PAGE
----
The Blue Mountain Baseball League, formerly known as Babe Ruth Baseball, is back. The 2020 season was lost to COVID-19, but the league — open to players age 12-16 years old — will resume play this year starting this month. Registrations are now being taken.

Desperate to save its pandemic-delayed football season last fall, the Pac-12 made a wager. Rapid antigen tests — a new technology for detecting the coronavirus — had hit the market in recent months, offering results in 15 minutes. The Pac-12, and other athletic conferences, wanted to try an unproven use: to screen healthy athletes daily for the coronavirus.

Perhaps it will serve as a reality check to their actual place in the landscape of Major League Baseball. It's certainly offered yet another reminder for the Mariners that their margin for error — or errors in this game — is slim. Put simply, they aren't good enough to play poorly and beat any team they play.

As Mikal Thomsen, the owner of the Tacoma Rainiers, offered up a pregame speech to the first fans — an announced crowd of 2,851 — to return to Cheney Stadium for a baseball game since Sept. 2, 2019, he welcomed them back and thanked them for their patience and enduring the cancellation of the 2020 and a hiatus that has felt longer than 612 days.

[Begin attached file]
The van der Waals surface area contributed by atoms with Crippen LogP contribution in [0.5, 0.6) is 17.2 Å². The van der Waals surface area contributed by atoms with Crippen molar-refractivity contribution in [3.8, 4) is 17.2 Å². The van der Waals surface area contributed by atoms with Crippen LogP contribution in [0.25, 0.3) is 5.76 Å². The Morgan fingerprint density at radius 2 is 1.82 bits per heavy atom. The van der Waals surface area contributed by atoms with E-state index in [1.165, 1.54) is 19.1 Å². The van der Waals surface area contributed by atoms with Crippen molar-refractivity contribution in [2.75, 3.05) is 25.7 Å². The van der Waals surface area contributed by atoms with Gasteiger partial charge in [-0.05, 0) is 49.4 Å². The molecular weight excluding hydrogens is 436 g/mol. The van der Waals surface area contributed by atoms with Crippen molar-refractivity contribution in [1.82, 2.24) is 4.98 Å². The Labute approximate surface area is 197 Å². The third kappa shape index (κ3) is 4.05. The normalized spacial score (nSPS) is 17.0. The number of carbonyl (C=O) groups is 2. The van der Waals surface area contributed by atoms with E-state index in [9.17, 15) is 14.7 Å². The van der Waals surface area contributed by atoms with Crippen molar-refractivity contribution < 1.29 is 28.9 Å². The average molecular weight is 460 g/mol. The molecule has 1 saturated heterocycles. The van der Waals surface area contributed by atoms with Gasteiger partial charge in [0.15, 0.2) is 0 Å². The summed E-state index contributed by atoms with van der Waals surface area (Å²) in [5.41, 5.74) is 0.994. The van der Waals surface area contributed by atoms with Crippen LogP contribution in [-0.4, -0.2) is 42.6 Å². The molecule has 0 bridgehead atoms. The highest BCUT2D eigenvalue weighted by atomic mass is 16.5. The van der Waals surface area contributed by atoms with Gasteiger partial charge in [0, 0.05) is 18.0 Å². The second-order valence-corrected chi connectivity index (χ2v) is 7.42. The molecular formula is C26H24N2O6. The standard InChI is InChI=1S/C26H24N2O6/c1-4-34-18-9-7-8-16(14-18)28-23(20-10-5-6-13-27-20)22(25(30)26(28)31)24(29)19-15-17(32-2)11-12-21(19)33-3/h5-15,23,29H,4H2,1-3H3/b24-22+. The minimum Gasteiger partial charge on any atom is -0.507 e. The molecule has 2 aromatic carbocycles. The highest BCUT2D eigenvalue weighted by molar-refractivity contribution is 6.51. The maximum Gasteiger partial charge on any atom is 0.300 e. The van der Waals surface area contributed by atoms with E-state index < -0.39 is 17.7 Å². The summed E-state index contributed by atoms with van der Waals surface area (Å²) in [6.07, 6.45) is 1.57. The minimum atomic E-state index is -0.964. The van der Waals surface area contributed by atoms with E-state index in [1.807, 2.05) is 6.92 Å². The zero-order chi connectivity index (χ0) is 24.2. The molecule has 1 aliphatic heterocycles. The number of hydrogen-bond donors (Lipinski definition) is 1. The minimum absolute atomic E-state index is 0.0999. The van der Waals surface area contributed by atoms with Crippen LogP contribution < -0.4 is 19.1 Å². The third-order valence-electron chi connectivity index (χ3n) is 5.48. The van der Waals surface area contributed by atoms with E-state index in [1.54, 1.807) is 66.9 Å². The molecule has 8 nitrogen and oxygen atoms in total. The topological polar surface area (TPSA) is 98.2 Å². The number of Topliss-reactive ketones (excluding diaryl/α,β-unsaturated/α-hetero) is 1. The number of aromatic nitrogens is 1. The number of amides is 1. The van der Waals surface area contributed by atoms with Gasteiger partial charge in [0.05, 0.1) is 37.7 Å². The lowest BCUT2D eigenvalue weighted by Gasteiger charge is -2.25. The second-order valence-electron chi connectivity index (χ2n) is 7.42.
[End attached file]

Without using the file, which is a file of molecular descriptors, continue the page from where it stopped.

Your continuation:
The Seahawks and the other 31 NFL teams now know the dates of the major events of their offseason programs. Now to see who shows up and for what, with the NFL Players Association continuing to advise its members not to take part in on-field drills that are voluntary.

With real games scheduled to be played, featuring umpires, opponents that aren't your teammates or coaches and fans expected to be in the stands, Cheney Stadium won't feel like the hopeless purgatory of last summer when it was the Mariners' alternate-training site for the shortened 2020 season.

For most of the night, well, at least 7 1/2 innings, the Mariners seemed destined for yet another frustrating loss where they looked tepid at the plate, absent on the bases and diminished on the scoreboard.

When you saw Mariners pitcher Justus Sheffield wiggling his way out of jams and pinpointing sliders in Sunday's 2-0 win, were you celebrating the present or the future? When fellow M's starter Justin Dunn made it to the sixth inning for the third consecutive game four days earlier, were you thinking about what just happened or what's to come?

Sam Burns got some help from Keegan Bradley hitting into the water on the 13th hole, and then the 24-year-old from Louisiana took it from there with two big birdies that led to a 3-under 68 and a three-shot victory at the Valspar Championship on Sunday, May 2.